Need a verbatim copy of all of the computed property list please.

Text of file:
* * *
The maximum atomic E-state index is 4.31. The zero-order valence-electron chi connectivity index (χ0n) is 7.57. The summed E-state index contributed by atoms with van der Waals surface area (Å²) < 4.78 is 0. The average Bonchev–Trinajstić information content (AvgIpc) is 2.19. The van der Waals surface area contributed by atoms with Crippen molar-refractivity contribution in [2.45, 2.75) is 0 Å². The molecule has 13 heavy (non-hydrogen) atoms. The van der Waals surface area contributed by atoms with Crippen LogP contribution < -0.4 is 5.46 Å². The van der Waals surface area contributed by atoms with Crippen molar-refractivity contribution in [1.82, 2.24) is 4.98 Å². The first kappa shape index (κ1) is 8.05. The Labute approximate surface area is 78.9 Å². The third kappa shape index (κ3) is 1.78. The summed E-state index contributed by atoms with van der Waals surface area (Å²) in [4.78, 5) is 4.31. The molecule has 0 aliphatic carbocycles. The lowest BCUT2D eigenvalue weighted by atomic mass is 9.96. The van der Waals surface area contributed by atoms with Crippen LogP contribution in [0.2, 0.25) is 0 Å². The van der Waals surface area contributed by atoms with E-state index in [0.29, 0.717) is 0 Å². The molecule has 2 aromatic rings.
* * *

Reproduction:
The maximum atomic E-state index is 4.31. The zero-order valence-electron chi connectivity index (χ0n) is 7.57. The summed E-state index contributed by atoms with van der Waals surface area (Å²) < 4.78 is 0. The average Bonchev–Trinajstić information content (AvgIpc) is 2.19. The van der Waals surface area contributed by atoms with Crippen molar-refractivity contribution in [2.45, 2.75) is 0 Å². The molecule has 13 heavy (non-hydrogen) atoms. The van der Waals surface area contributed by atoms with Crippen LogP contribution < -0.4 is 5.46 Å². The van der Waals surface area contributed by atoms with Crippen molar-refractivity contribution in [1.82, 2.24) is 4.98 Å². The first kappa shape index (κ1) is 8.05. The Labute approximate surface area is 78.9 Å². The third kappa shape index (κ3) is 1.78. The summed E-state index contributed by atoms with van der Waals surface area (Å²) in [4.78, 5) is 4.31. The molecule has 0 aliphatic carbocycles. The lowest BCUT2D eigenvalue weighted by atomic mass is 9.96. The van der Waals surface area contributed by atoms with Crippen LogP contribution in [0.2, 0.25) is 0 Å². The van der Waals surface area contributed by atoms with E-state index in [0.29, 0.717) is 0 Å². The molecule has 2 aromatic rings.